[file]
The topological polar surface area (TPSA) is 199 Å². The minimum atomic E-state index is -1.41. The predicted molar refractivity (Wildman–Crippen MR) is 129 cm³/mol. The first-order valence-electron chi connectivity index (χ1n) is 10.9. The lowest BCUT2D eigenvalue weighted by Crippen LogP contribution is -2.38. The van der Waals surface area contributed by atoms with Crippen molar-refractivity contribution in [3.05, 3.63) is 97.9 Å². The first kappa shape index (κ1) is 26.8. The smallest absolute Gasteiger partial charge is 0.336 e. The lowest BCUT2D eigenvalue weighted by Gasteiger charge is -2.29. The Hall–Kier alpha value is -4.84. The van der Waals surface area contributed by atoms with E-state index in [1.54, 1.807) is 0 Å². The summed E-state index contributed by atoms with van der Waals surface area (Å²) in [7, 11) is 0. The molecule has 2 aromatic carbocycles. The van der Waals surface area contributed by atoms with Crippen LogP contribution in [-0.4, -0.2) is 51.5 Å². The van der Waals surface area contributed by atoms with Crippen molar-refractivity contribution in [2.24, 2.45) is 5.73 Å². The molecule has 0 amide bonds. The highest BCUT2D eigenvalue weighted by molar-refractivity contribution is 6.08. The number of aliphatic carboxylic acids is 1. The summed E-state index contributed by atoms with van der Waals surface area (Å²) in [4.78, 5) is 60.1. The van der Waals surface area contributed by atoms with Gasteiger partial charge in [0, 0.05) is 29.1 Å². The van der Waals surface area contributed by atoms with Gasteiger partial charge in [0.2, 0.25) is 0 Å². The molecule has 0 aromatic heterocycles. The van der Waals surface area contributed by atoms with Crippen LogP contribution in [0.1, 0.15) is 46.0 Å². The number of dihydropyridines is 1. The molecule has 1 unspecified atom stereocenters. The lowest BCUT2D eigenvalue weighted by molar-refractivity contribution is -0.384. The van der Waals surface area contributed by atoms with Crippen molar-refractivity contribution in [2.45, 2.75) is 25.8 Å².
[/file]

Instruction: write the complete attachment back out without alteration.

The topological polar surface area (TPSA) is 199 Å². The minimum atomic E-state index is -1.41. The predicted molar refractivity (Wildman–Crippen MR) is 129 cm³/mol. The first-order valence-electron chi connectivity index (χ1n) is 10.9. The lowest BCUT2D eigenvalue weighted by Crippen LogP contribution is -2.38. The van der Waals surface area contributed by atoms with Crippen molar-refractivity contribution in [3.05, 3.63) is 97.9 Å². The first kappa shape index (κ1) is 26.8. The smallest absolute Gasteiger partial charge is 0.336 e. The lowest BCUT2D eigenvalue weighted by Gasteiger charge is -2.29. The Hall–Kier alpha value is -4.84. The van der Waals surface area contributed by atoms with E-state index in [1.54, 1.807) is 0 Å². The summed E-state index contributed by atoms with van der Waals surface area (Å²) in [7, 11) is 0. The molecule has 2 aromatic carbocycles. The van der Waals surface area contributed by atoms with Crippen LogP contribution in [-0.4, -0.2) is 51.5 Å². The van der Waals surface area contributed by atoms with Crippen molar-refractivity contribution in [2.24, 2.45) is 5.73 Å². The molecule has 0 amide bonds. The highest BCUT2D eigenvalue weighted by molar-refractivity contribution is 6.08. The number of aliphatic carboxylic acids is 1. The summed E-state index contributed by atoms with van der Waals surface area (Å²) in [4.78, 5) is 60.1. The van der Waals surface area contributed by atoms with Gasteiger partial charge in [0, 0.05) is 29.1 Å². The van der Waals surface area contributed by atoms with Gasteiger partial charge in [0.2, 0.25) is 0 Å². The molecule has 0 aromatic heterocycles. The van der Waals surface area contributed by atoms with Crippen LogP contribution in [0.1, 0.15) is 46.0 Å². The number of dihydropyridines is 1. The molecule has 1 unspecified atom stereocenters. The lowest BCUT2D eigenvalue weighted by molar-refractivity contribution is -0.384. The van der Waals surface area contributed by atoms with Crippen molar-refractivity contribution in [2.45, 2.75) is 25.8 Å².